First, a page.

Dirty John: The Betty Broderick Story, the second season of the true crime anthology series, has delved into the complicated, fraught marriage between Betty and Dan Broderick that eventually led to a double homicide. For the uninitiated, the couple (played by Amanda Peet and Christian Slater in the USA Network show) moved to affluent La Jolla, California, in the 1970s, where Dan became a successful medical malpractice lawyer and Betty stayed at home raising their four kids.
By 1982, their seemingly perfect marriage began to crumble after Betty suspected her husband of having an affair with his 21-year-old assistant, Linda Kolkena. Divorce proceedings—which began in 1985 and dragged on for four years—were so acrimonious (and violent) that Broderick vs. Broderick became known as the worst divorce case in San Diego County history.
In November 1989, just a few months after Dan got remarried to Linda, Betty used her daughter's key to enter the newlyweds' home and shot her ex-husband and his new wife. In 1991, Betty was convicted on two counts of second-degree murder and sentenced to 32 years to life.
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What has Betty been up to for the past 29 years? And what happened to the Brodericks' four children (two girls, Kim and Kathy Lee, and two boys, Dan and Rhett)? Here is everything we know about where the remaining members of the Broderick family are today.
Betty is still serving out her sentence in California.
Betty has been incarcerated since the day she committed her crime and is currently serving her time at the California Institution for Women. She applied for parole twice, in 2010 and 2017, and was rejected both times for failing to exhibit any remorse for her crimes. The 72-year-old's next parole hearing is set for 2032.
While behind bars, Betty has given several interviews—including two televised sit-downs with Oprah in 1992—and penned an autobiography, Telling on Myself, that was published in 2015. "I live a lot happier than I did when I had all that money," she told the New York Times from the jail where she was being held without bail while awaiting trial. "I have my self-respect back. I feel like I can make it."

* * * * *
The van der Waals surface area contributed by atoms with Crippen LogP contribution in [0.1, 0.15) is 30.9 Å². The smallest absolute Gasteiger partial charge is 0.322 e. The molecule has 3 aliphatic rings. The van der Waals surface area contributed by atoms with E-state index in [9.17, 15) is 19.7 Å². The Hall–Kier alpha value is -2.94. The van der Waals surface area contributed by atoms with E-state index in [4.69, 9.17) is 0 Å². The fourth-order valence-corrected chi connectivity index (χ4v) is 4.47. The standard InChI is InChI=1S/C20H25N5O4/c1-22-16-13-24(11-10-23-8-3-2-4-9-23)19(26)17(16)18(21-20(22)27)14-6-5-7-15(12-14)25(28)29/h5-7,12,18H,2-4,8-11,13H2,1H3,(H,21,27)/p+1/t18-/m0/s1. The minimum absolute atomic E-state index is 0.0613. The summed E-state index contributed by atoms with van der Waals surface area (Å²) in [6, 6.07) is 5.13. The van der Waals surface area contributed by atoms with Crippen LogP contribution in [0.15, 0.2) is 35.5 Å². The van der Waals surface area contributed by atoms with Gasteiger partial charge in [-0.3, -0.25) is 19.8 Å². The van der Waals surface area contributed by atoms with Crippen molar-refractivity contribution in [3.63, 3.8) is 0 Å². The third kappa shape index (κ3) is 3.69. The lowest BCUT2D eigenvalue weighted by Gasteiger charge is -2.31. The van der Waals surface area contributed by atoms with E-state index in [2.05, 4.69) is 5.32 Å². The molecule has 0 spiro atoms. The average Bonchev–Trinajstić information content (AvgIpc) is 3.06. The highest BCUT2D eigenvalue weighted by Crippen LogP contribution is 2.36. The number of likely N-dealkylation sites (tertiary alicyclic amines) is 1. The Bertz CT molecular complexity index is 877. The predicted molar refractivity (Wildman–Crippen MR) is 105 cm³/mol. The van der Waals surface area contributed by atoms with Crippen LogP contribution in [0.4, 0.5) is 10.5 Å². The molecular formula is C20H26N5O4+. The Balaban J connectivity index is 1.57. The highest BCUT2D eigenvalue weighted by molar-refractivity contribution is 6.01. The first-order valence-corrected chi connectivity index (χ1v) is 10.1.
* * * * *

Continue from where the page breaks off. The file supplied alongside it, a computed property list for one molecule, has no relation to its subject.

Her children are grown and have families of their own.
According to her memoir, Betty is still in touch with her children and grandchildren. Her oldest daughter Kim posted the photo above on Facebook this year for National Siblings Day. She lives in Hailey, Idaho, with her family, as does her sister Kathy Lee.
Kim was called to testify at her mother's trial—she was 21 at the time. In 2014 she published a book, Betty Broderick, My Mom: The Kim Broderick Story. Kathy Lee also testified and was allegedly the first person Betty called after shooting Dan and Linda. It was also reported that she was written out of her father's will.
Youngest sibling Rhett, who was just 10 when his father was murdered, spent the subsequent years with various relatives and at camps for troubled teens. "I constantly felt like I was under the microscope, like everything I did they were trying to blame on my parents' situation," he told Oprah in 2005.
He seems to have turned out okay. Rhett got his BA at UC Berkeley and, like his two sisters, he now lives in Hailey, Idaho, with a wife and two daughters, and teaches history at Wood River High School.
But the siblings are torn about whether Betty should be released from prison.
All four children testified at Betty's first parole hearing in 2010. They were split as to whether their mother should be granted her freedom.
“She should be able to live her later life outside prison walls,” Kathy Lee told the parole board, suggesting that Betty could live with her. Rhett was also in support of her release. “She’s a nice lady,” he told Oprah. “Everyone here would like her… if they spoke with her on any topic other than my dad.”
Kim and Dan, on the other hand, didn't feel the same way. "In my heart, I know my mother is a good person," Dan said. "But along the way she got lost. Releasing a lost person into society could be a dangerous mistake."
This was back in 2010—perhaps their feelings will change by Betty's next parole hearing in 2032. By then their mother will be 84 years old.
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